Planned Parenthood and Gloria Steinem have signed on as partners for the Women’s March on Washington set to take place on Saturday, Jan. 21., the day after Donald Trump’s inauguration.
According to a statement issued on Tuesday, Planned Parenthood will “provide support to march planning efforts, help guide safety plans, [and] utilize their robust digital platforms and staff resources as needed” in support of the march. With its vast network of volunteers, employees, clients, affiliated activists, and more than 210,000 new donors gained since the election, the nonprofit will lend credibility and logistical know-how to the march efforts.
“We will send a strong message to the incoming administration that millions of people across this country are prepared to fight attacks on reproductive health care, abortion services, and access to Planned Parenthood, as they intersect with the rights of young people, people of color, immigrants, and people of all faiths, backgrounds, and incomes,” Planned Parenthood president Cecile Richards said in a statement.
Though the march currently has no united platform or mission beyond the basic promotion of “human rights,” Planned Parenthood’s involvement signals that it will take a general stance in favor of reproductive rights. Amnesty International USA, the Center for Reproductive Rights, the NAACP, OXFAM, the Human Rights Campaign, and the National Organization for Women have also signed on as partners in the march. March co-chair Bob Bland told BuzzFeed that march leadership will announce an official policy platform in early 2017. The march has also begun searching for female-identified artists in the U.S. to submit work to be considered for tens of thousands of posters to be printed for the event. Winners will receive $500 per piece of work.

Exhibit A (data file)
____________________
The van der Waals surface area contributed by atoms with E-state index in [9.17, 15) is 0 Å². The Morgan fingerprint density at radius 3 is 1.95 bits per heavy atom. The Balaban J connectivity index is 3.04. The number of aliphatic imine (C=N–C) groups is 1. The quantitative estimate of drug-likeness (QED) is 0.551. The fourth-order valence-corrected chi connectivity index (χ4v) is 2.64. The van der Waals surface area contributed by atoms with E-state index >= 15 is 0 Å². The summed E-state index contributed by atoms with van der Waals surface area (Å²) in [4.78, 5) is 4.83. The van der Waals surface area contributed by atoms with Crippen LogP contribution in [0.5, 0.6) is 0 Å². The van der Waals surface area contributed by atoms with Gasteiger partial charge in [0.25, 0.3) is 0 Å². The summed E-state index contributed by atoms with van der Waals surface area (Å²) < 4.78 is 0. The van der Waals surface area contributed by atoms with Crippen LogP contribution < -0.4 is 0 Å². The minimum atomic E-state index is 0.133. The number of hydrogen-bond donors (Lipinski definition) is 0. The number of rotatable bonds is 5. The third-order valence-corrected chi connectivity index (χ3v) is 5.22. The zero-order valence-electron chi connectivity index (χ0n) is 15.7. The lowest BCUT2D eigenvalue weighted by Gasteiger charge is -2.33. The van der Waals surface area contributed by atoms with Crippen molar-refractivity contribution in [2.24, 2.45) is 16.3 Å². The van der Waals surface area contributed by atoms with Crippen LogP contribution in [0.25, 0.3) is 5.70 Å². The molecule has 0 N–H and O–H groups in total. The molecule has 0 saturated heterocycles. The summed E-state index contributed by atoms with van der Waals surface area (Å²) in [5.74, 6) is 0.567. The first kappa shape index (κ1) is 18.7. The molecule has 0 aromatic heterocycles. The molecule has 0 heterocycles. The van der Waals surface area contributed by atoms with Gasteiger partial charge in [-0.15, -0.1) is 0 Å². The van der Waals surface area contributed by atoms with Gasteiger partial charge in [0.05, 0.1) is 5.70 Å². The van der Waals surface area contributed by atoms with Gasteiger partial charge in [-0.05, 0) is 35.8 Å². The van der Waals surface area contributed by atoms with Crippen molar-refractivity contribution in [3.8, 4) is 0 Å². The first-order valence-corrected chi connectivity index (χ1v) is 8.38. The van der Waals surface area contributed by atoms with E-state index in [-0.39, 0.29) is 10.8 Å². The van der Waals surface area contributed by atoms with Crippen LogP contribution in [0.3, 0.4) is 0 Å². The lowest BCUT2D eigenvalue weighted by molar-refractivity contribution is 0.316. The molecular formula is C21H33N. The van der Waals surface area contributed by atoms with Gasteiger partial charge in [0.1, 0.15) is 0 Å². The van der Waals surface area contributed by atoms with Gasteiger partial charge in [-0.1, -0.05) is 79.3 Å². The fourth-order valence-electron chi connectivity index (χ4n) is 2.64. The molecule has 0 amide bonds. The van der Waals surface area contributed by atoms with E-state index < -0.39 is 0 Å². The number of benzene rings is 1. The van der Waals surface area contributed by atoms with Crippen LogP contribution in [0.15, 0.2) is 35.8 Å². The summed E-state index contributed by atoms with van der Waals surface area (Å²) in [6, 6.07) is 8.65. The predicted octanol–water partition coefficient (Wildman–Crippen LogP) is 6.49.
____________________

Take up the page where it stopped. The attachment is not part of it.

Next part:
Steinem and musician/activist Harry Belafonte will be honorary co-chairs of the march; they will attend the event, but march leadership hasn’t yet announced whether they’ll be among the speakers at the 10 a.m. kickoff rally at Independence Avenue and Third Street SW. Belafonte is the founder of the Gathering for Justice, a racial-justice nonprofit currently headed by Women’s March co-chair Carmen Perez.
“Our Constitution does not begin with ‘I, the President.’ It begins with, ‘We, the People,’” Steinem said in a statement. “I am proud to be one of thousands who will come to Washington to make clear that we will keep working for a democracy in which we are linked as human beings, not ranked by race or gender or class or any other label.”
Nearly a year ago, while campaigning for Hillary Clinton, Steinem became the target of some rancor in feminist circles for insinuating that young women might join the Bernie Sanders movement just to get dates. “When you’re young, you’re thinking, ‘Where are the boys? The boys are with Bernie,’” Steinem said in an interview with Bill Maher. (Two days later, she apologized for the statement and claimed it was misinterpreted.) The ensuing pushback from young Sanders supporters and insulted Clinton fans revealed a generation gap between longtime feminist leaders like Steinem and rising activists who don’t believe electing a woman, no matter her politics, is always the best feminist move.
Putting Steinem and Planned Parenthood in hyper-visible leadership roles may force the march, which has run into some challenges by trying to be everything to everyone, into some difficult political conversations it has been trying to avoid. Already, in comments on the march’s Facebook post about its new partners, users have pushed for a greater focus on environmental issues and claimed “national activists” were ruining the march’s potential for unity by “making it about abortion.” Many of the march’s new partners have taken explicit stances against the anti-woman philosophies and actions of the president-elect, but the march’s organizers have insisted time and again that the event is “not targeting Trump specifically.”